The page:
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Multiple Return Values Tuple Unpacking Python Guide

Updated: at 02:01 AM

In Python, functions can return multiple values by returning them inside of a tuple. This allows a function to have more than one output, which can be useful in many situations. The process of receiving multiple return values from a function is called “tuple unpacking.”

This article will provide a comprehensive guide on using multiple return values and tuple unpacking in Python. We will cover the following topics:

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What are Tuples?

In Python, a tuple is an immutable ordered sequence of elements. Tuples are created by placing comma-separated values inside parentheses (). For example:

my_tuple = (1, 2, 3)

Tuples can contain mixed data types like integers, floats, strings etc.

mixed_tuple = (1, "Hello", 3.4)

Tuples are immutable, meaning the elements inside a tuple can’t be changed once the tuple is created. However, tuples itself can be reassigned to new elements.

my_tuple = (1, 2, 3)
my_tuple = ("a", "b", "c") # reassigning to new tuple

These immutable properties make tuples useful for cases where you want to ensure the values don’t change.

Now that we know what tuples are, let’s look at how to return multiple values from a function using tuples.

Returning Multiple Values from a Function

In Python, we can return multiple values from a function using a tuple. Here is an example:

def min_max(numbers):
    min = numbers[0]
    max = numbers[0]

    for n in numbers:
        if n < min:
            min = n
        if n > max:
            max = n

    return min, max # Returning tuple

nums = [1, 2, 34, -4, 5]
min_max_nums = min_max(nums)

# Output: (-4, 34)

In the above min_max() function, we calculate both the minimum and maximum value of a given list of numbers. Instead of returning just the min or max, we return both values as a tuple.

When calling the function, it returns a tuple that contains the min as the first element and max as the second element.

This allows the function to output multiple values in a single return statement.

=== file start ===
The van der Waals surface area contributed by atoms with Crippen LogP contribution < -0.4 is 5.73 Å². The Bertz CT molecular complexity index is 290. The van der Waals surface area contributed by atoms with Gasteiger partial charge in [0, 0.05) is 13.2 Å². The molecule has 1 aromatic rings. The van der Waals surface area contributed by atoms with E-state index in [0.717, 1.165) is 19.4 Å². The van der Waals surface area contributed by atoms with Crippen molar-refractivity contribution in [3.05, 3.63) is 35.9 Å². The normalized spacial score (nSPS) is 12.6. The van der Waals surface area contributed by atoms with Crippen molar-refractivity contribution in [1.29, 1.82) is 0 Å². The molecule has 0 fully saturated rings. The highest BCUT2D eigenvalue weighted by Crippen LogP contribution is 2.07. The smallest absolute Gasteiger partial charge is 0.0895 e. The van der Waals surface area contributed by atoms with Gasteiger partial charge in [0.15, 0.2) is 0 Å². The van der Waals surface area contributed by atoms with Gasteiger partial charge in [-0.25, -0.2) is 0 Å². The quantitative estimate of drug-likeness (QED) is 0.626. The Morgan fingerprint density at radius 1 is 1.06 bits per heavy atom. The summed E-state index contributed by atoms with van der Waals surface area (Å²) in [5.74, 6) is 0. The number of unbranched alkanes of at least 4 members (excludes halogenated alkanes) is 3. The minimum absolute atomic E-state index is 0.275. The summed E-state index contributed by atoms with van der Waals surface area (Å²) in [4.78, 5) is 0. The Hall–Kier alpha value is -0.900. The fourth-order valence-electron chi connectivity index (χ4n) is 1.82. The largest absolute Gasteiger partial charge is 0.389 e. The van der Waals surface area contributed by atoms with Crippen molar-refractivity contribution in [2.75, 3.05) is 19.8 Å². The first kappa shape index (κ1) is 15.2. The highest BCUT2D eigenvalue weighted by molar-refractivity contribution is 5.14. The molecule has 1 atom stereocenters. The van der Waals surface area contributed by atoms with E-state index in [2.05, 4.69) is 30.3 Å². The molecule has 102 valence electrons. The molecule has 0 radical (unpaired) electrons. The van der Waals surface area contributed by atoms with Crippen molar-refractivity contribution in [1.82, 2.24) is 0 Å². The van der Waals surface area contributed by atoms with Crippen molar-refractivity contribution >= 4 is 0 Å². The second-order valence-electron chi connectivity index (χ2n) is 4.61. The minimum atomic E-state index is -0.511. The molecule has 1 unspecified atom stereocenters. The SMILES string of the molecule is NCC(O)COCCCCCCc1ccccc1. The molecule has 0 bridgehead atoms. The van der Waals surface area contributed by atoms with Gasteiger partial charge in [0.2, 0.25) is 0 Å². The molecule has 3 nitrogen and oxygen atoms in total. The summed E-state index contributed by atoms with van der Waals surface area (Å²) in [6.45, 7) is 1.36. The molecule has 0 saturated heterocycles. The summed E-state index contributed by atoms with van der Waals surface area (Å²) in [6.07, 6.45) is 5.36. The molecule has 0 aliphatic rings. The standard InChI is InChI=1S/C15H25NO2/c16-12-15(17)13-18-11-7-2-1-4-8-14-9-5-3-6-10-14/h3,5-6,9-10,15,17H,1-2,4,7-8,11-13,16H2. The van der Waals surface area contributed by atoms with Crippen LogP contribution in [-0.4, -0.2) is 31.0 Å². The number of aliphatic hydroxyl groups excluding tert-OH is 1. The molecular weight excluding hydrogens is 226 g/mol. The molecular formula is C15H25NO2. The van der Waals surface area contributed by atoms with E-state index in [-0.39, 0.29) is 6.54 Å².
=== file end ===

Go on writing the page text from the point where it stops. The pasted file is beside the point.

Tuple Unpacking to Receive Multiple Return Values

When a function returns multiple values in a tuple, we can unpack them into separate variables using tuple unpacking.

Tuple unpacking allows you to assign each element of a tuple to its own variable.

For example:

def calculate(x, y):
   sum = x + y
   product = x * y
   return sum, product

sum, product = calculate(5, 6)

print(sum) # 11
print(product) # 30

Here calculate() returns a two-element tuple containing the sum and product of the inputs.

When calling calculate(), we use tuple unpacking by assigning the first returned element to sum, and the second element to product.

This lets us access the individual return values separately in the variables sum and product.

Use Cases and Examples of Multiple Return Values

Some common use cases for returning multiple values from a function include:

Returning min and max of a collection:

def min_max(numbers):
    # Implementation
    return min_num, max_num

Parsing strings:

def parse_string(input_str):
    # Split string
    return first_word, second_word

Statistical calculations:

def stats(data):
    # Statistical computations
    return mean, standard_deviation

Web scraping results:

def scrape_website(url):
    # Scrape data
    return titles, links, descriptions

User credentials:

def authenticate_user(username, password):
    # Check credentials
    return access_token, refresh_token

As you can see, returning multiple values allows the function output to be more informative and useful in many scenarios.

Advantages of Multiple Return Values

Some key advantages of using multiple return values via tuple unpacking include:

Disadvantages of Multiple Return Values

Some disadvantages to be aware of:

So while multiple return values have many uses, they should be used judiciously where appropriate and not overused.

Tuple Unpacking Assignment

Python allows unpacking tuples into variables in an assignment statement.

For example: